In that Chang’an hotel the first time I was surprised. From the lobby’s white lights and interior feel the change is sudden, especially at night. Glass backed, the elevator lifts through the atrium walls and out into the night. Dongguan spreads out to the hills and beyond, lit but muffled. Across the street the shopping center flashes neon and behind it apartment towers fill with the light of evening. Below, on the roof of the hotel’s lobby and restaurants, a curved pool shines from its own light. The unlit portion of the roof fades as the elevator continues upwards, immersed in the dark of the evening. Further out across the city other towers blink or beckon. Office towers darker, apartments bright, shopping brighter still. With rooms between the 10th and 15th floors, the ride is long enough to notice, and to enjoy.

Only the middle two elevators get the glass treatment. The others, for a repeat visitor, feel like a waste, metal boxes without any view. Returning, I’m glad when door 2 or 3 open. After a few days of this I tried to remember other glass elevators I know of. Long term parking at SFO. A hotel on Union Square. And that old Ramada. More, surely, but those are the ones that stand out immediately.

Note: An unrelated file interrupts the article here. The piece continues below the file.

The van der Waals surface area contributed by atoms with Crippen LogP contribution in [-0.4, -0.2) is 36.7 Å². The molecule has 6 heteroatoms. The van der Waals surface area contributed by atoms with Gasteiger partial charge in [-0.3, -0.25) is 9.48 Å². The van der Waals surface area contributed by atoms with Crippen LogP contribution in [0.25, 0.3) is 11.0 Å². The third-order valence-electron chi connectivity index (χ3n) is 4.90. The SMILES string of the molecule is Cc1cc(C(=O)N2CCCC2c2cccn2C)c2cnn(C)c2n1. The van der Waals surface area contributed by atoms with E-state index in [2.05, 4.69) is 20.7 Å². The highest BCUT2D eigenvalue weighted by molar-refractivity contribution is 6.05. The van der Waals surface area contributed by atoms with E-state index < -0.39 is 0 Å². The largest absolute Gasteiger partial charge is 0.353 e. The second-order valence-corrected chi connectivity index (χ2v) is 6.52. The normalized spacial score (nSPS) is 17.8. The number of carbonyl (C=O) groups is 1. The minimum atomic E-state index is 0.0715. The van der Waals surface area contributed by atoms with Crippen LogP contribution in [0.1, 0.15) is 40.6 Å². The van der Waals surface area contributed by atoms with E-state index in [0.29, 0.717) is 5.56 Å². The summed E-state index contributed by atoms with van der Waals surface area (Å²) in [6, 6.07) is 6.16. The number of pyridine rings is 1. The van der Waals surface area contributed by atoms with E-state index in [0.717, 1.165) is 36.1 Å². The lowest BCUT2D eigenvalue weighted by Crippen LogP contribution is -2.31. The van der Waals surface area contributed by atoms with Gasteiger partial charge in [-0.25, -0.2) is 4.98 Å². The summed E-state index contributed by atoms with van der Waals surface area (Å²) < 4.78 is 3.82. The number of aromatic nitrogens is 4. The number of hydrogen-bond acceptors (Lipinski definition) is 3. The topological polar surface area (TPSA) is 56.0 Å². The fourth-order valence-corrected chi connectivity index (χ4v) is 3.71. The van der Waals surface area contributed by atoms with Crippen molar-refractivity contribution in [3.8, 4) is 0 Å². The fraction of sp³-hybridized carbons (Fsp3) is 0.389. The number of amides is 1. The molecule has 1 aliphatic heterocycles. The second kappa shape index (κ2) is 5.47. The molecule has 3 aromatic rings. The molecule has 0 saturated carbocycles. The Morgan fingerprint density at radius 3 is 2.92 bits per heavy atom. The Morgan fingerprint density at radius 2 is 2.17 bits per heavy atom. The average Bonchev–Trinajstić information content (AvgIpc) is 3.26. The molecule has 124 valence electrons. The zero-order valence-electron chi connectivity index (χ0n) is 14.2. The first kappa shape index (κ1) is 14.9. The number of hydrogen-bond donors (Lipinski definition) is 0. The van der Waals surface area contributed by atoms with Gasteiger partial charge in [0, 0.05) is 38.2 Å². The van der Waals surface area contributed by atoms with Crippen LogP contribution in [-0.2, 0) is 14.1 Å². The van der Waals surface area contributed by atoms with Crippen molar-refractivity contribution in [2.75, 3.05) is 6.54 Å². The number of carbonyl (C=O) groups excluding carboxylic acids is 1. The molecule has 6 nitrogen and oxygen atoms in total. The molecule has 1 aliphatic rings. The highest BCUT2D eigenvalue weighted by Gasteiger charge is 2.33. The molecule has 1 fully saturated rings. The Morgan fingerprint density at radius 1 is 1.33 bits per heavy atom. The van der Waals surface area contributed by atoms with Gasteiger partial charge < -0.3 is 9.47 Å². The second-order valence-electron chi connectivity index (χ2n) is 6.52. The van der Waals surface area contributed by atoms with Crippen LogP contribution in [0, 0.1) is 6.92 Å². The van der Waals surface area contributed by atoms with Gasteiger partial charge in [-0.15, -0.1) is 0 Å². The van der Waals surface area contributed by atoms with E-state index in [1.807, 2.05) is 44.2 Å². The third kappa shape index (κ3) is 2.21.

Wherever I go, indoors or out, I always want a better view or a higher perch. Elevators represent that, a chance for a better view, though usually not so literally as my Chang’an hotel’s four options and 50% chance. Even without a glass wall though, there’s a view implied by the building’s height, the buttons outlining just how high, a maximum number. While I’ve always wanted to check every floor, the highest one calls most clearly. I am not alone in this. Witness the world’s tallest bar, hotel, restaurant, deck, pool, and gym, each promising a view in addition to their primary function.

In Tokyo I used to enter office buildings at random, seeking ways up to a view of the city that I love. In Shanghai I started trying hotels, which often have a bar or deck at some height. The best moments, though, come with discovery of glass walls on the ride up, the feeling of leaving the earth behind.

Space elevators are going to be the most amazing things.